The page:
BBC woes, pushbacks on programmatic and mobile ad-blocking

BBC woes, pushbacks on programmatic and mobile ad-blocking

ISBA’s director of media & advertising, Bob Wootton, gives his views on the top priorities for media and advertising.

BBC Charter – Adios BBC Trust?

A lot of press right now around the BBC’s future in the light of the imminent review of the 10-year Government Charter which defines its purpose, scope, and activities.

There’s a strong focus on the effectiveness and future of the BBC Trust, which has not distinguished itself as successor to the discredited BBC Governors that went before it. No wonder other solutions are being considered.

Indeed, the Trust appears to be seriously sidelined already, as Chancellor Osborne and Culture Secretary Whittingdale negotiate directly with BBC DG Lord Hall, for example on sacrificing services to fund free licences for the over 75s.

Hopefully this Charter Review will be more cognizant of the rate and scale of change in the media and will act accordingly.

Pushbacks on programmatic 1 – Tech runs for the bushes

I’m pleased to report that my previous outpourings on programmatic excited some lively comment.

Apparently programmatic is the only future, the pinpoint targeting it provides eclipsing all other media channel pretenders. But if that’s the case, why does everybody I know (at least, the small subset that even notices online ads) complain about being stalked for weeks by advertisers of things they’ve just bought?

Yes, they already bought the computer/blender/razor/whatever but surely the omnipotent internet can offer them other products.
[advert position=”left”]
I’m also less pleased to report that most respondents make all too quickly for the bushes of tech detail. It’s getting hard to find people to engage with on the overarching drivers of the issues that our industry faces.

Pushbacks on programmatic 2 – So what’s really in it for who?

When I’ve interrogated some of the pushback I’ve had about my comments on prog, or more precisely automation, two things surface.

Media owners are embracing it partly because everybody else is, and partly because it promises to enable them to sell their long tail of inventory. What we used to call the ‘crap’ back in the day.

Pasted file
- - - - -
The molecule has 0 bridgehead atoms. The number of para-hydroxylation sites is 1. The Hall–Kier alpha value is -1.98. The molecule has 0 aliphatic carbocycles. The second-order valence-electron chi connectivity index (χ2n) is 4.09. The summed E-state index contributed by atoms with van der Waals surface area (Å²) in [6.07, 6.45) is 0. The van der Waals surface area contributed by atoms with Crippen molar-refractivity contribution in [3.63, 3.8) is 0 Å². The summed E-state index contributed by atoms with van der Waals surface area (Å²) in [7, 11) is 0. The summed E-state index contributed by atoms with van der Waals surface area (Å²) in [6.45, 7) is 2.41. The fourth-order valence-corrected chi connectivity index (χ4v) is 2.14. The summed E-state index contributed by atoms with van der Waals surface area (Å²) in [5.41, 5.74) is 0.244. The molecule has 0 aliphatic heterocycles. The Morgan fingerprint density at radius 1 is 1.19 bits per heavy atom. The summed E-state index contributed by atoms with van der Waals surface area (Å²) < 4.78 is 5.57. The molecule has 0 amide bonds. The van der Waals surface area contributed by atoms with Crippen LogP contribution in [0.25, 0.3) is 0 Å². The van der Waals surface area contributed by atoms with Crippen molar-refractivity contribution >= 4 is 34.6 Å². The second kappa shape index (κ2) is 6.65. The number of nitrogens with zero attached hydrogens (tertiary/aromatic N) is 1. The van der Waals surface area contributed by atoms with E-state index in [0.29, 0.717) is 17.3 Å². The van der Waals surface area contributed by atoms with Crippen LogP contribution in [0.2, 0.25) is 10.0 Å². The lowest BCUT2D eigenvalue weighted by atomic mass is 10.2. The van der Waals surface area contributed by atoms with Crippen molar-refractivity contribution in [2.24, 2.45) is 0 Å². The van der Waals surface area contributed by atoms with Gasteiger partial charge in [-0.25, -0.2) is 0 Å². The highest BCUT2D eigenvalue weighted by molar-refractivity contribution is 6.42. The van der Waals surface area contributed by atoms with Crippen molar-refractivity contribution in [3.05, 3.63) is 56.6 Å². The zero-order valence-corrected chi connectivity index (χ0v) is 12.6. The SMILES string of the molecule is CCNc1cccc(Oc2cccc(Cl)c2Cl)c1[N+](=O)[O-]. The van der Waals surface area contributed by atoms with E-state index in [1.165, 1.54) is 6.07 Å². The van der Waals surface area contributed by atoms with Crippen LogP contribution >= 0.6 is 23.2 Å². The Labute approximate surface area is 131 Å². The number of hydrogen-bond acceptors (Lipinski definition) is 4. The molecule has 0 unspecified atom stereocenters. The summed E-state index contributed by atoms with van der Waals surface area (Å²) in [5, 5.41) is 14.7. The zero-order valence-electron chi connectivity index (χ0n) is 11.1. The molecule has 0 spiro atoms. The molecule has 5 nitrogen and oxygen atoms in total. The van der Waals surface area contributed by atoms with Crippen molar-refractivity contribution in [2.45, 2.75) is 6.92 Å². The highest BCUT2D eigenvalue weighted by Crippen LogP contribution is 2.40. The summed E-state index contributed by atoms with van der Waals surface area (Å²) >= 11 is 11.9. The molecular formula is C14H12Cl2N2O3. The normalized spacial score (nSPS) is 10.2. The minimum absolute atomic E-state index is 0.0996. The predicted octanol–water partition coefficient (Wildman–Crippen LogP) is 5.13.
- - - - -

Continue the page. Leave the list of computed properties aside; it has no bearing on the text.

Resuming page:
Agencies likewise, but with the motivation that it already delivers massive margin hikes and will bring further efficiency and enable costly headcount reduction. Fascinatingly, neither of these are in any way connected to what their advertiser customers say they want.

P.s. Talking of prog, I went to see the latest incarnation of old prog faves King Crimson at the Hackney Empire recently. Outstanding.

Ad blocking…

…has emerged as a clear and present danger and a major talking point. A well-attended event organised by ATS at the Queen Elizabeth Hall served to remind us of the clear fissures between industry, especially publishers, ad blockers (e.g. AdBlock Plus, Shine etc.) and adblocker blockers (e.g. SourcePoint).

The ‘old compact’ between advertiser and consumer revolved around the moot/implicit understanding that most of the media and content wouldn’t exist without the subsidy from the ads, so they were – as Jeremy Bullmore wisely offers – uninvited but fortunately relatively benign guests, and therefore tolerated.

This is being stretched online as the media owners, faced with getting pennies from digital whereas they used to see pounds from, say, paper, are trying to sustain their revenues by stuffing their pages with lots of holes for ads.

Meanwhile, the advertisers entirely understandably wish for their ads to be noticed and engaged with and therefore prefer richer media executions over dumb and easily ignored banners.